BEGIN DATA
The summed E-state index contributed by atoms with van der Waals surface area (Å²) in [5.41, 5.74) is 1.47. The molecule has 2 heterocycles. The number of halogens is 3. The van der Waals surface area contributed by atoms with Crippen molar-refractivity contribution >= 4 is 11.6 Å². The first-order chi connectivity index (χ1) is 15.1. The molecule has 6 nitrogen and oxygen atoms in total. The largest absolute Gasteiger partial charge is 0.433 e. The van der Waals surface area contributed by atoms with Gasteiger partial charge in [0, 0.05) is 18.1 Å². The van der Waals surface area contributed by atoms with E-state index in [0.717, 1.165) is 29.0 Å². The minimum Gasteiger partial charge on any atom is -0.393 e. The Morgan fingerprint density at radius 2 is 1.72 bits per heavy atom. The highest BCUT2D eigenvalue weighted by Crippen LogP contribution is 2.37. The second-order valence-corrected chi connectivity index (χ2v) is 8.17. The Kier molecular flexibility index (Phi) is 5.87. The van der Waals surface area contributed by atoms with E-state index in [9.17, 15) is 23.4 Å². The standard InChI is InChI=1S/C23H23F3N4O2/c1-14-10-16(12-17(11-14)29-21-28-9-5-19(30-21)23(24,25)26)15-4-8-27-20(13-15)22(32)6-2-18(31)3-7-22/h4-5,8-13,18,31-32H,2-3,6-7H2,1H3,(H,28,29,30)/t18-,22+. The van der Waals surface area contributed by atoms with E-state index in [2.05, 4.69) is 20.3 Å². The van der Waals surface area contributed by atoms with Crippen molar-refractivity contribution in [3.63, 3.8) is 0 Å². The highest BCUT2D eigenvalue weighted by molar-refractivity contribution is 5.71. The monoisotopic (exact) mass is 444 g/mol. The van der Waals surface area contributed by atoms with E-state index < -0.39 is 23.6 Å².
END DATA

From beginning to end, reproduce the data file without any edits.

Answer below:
The summed E-state index contributed by atoms with van der Waals surface area (Å²) in [5.41, 5.74) is 1.47. The molecule has 2 heterocycles. The number of halogens is 3. The van der Waals surface area contributed by atoms with Crippen molar-refractivity contribution >= 4 is 11.6 Å². The first-order chi connectivity index (χ1) is 15.1. The molecule has 6 nitrogen and oxygen atoms in total. The largest absolute Gasteiger partial charge is 0.433 e. The van der Waals surface area contributed by atoms with Gasteiger partial charge in [0, 0.05) is 18.1 Å². The van der Waals surface area contributed by atoms with E-state index in [0.717, 1.165) is 29.0 Å². The minimum Gasteiger partial charge on any atom is -0.393 e. The Morgan fingerprint density at radius 2 is 1.72 bits per heavy atom. The highest BCUT2D eigenvalue weighted by Crippen LogP contribution is 2.37. The second-order valence-corrected chi connectivity index (χ2v) is 8.17. The Kier molecular flexibility index (Phi) is 5.87. The van der Waals surface area contributed by atoms with E-state index in [9.17, 15) is 23.4 Å². The standard InChI is InChI=1S/C23H23F3N4O2/c1-14-10-16(12-17(11-14)29-21-28-9-5-19(30-21)23(24,25)26)15-4-8-27-20(13-15)22(32)6-2-18(31)3-7-22/h4-5,8-13,18,31-32H,2-3,6-7H2,1H3,(H,28,29,30)/t18-,22+. The van der Waals surface area contributed by atoms with E-state index in [2.05, 4.69) is 20.3 Å². The van der Waals surface area contributed by atoms with Crippen molar-refractivity contribution in [3.63, 3.8) is 0 Å². The highest BCUT2D eigenvalue weighted by molar-refractivity contribution is 5.71. The monoisotopic (exact) mass is 444 g/mol. The van der Waals surface area contributed by atoms with E-state index < -0.39 is 23.6 Å².